And don't give me that bullshit "It is ok, since they are the government." excuse. IMO, the surest sign of a failing government is when they start picking and choosing which laws apply, because the laws have grown so out of control and ridiculous that they are incompatible with each other. That is exactly what is happening right now.
Until video teaching replaces teachers because of the budget deficits.
Current reality is even more frightening. The education book publishers and tech companies are already pushing iPads, digital books, digital exercises, digital quizes, and digital tests on students. This is *already* happening in many states, California being perhaps the biggest example. You have schools beholden to these entrenched tech companies and publishers (although, I guess that is nothing new), and those companies are pushing automated teaching tools to the nation's children in public schools.
If this process ever reaches critical mass, schools will no longer have teachers, and corporations will have complete control over education. Just picture it, a student has trouble with a problem, they tap the help button on the iPad, and then a Pearson rep comes up in video chat. Ugh. And then that job will be outsourced. Critical thinking's fossilized remains will be found years later by whatever out evolves us.
The ABI breakage that occurs happens with in kernel functions themselves. These are things that are not considered standardized API functions or syscalls that should be accessed by userspace. But, in order to produce closed source drivers for Linux, companies like NVIDIA will need to link to these functions. Linking to these is of course a violation of the GPL, though, so NVIDIA gets around it by writing an open source shim that gets compiled when the driver is installed, which then connects to their more proprietary parts. One of the points of the GPL and allowed in kernel ABI breakage is to make it more difficult for people to keep their drivers closed source and outside the kernel.
Ah, actually I just remembered I DID have a failed boot, last week too. That was when fedora upgraded to 3.11... basically, the nvidia driver is incompatible at the moment. Any chance you are using the blob drivers? And yeah I guess this makes my previous statements seem a little silly... (I do kind of consider it an nvidia problem though, as you can't get the blob driver from official fedora repos).
A lot of "assets" include scripts for NPCs and set pieces and the like. Are those code or art?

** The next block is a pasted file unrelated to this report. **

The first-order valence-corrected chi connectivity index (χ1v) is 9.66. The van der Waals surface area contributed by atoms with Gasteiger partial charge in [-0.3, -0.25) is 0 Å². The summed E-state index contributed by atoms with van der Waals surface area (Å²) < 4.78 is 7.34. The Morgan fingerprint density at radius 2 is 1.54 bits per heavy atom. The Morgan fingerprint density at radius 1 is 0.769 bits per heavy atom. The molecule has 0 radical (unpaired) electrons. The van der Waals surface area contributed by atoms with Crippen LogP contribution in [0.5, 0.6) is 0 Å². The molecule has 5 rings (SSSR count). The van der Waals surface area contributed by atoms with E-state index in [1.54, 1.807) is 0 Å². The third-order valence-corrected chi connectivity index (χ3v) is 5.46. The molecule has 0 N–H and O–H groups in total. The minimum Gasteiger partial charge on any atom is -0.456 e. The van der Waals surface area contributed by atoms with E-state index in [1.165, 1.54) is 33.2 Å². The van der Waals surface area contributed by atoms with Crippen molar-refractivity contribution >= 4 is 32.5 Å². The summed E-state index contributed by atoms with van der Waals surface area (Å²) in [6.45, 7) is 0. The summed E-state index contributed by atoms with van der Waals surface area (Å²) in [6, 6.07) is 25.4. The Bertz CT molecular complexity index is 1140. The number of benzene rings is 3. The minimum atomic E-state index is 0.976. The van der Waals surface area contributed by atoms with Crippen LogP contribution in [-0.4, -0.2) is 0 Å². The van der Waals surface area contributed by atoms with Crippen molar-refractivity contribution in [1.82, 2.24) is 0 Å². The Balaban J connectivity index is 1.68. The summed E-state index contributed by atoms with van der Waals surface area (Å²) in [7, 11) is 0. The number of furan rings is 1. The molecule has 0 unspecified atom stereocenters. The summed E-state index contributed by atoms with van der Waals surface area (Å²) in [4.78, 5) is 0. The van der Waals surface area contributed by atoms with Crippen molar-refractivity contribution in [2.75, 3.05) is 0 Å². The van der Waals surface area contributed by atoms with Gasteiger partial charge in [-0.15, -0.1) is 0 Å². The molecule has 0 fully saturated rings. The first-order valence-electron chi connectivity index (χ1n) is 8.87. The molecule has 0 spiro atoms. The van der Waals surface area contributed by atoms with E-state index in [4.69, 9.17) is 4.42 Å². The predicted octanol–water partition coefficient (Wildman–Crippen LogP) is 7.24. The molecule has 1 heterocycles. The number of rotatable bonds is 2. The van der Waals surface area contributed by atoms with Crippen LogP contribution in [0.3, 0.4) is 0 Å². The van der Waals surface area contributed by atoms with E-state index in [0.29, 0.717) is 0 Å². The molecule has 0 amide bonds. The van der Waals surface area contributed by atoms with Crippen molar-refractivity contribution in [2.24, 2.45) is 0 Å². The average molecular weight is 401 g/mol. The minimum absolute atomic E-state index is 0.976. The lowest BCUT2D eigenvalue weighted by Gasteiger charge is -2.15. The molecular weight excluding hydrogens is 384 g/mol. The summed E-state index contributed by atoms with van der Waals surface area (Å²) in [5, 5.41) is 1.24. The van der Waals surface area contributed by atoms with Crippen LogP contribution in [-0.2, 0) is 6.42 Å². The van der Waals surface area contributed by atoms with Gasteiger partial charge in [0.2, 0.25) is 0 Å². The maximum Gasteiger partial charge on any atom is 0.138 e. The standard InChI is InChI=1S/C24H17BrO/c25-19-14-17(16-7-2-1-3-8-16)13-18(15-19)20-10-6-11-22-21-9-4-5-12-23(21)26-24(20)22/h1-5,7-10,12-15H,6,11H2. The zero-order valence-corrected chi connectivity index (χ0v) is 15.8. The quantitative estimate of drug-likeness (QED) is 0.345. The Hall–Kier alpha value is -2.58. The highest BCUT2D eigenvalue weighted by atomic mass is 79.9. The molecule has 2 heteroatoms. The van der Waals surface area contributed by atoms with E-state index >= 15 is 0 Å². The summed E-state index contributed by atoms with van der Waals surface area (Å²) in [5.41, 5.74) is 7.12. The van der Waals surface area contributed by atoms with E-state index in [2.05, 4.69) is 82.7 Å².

And besides, how would one discourage mass unauthorized copying and sharing of the assets if said assets are accessible to a piece of free software running on a computer that the user controls?
It is already trivial to copy game assets, just go to the pirate bay. At some point you need to just stop worrying about "Who might be stealing my game?!", or it will just drive you mad. If the product is good enough, and convenient enough to purchase, odds are people will buy it.
Is the fact that the player can't see around concealment a "bug"? In online multiplayer, making other players' concealment ineffective would give a player an unfair advantage.
Well that is a tough one, it certainly is easier cheat in a game you have the source to. But it is also quite possible to cheat in a game that you do not have the source to. People have been hacking games and reading player locations directly out of memory for well over a decade now, and it just creates a cat and mouse game between the developer and potential hackers. Access to the source could allow players themselves to attempt to come up with clever solutions to cheats, you could rely on dedicated servers (though those would not be immune to cheaters either), or something else. I really cannot answer this one with anything other than "There will always be cheaters."
I just want to reiterate too, that I think closed source games are totally fine in the free software ecosystem. I just think that open source engines provide more benefits to the users.
Certainly it would be nice if more games were open source; there are numerous consumer benefits to it, but it is not that big of a deal.
All in all, it sounds like a neat idea, hopefully they can keep input and output delays from the streaming box low though, otherwise some of the more hardcore gamers might get annoyed with it. But again, this seems like more of a middle ground compromise to please people with existing libraries, they even mention announcements of upcoming AAA games for SteamOS in the next few weeks in the link.
But we can't allow science to undo its own good work. That's why we so carefully limit the scope of its researches--that's why I almost got sent to an island. We don't allow it to deal with any but the most immediate problems of the moment. All other enquiries are most sedulously discouraged.
Brave New World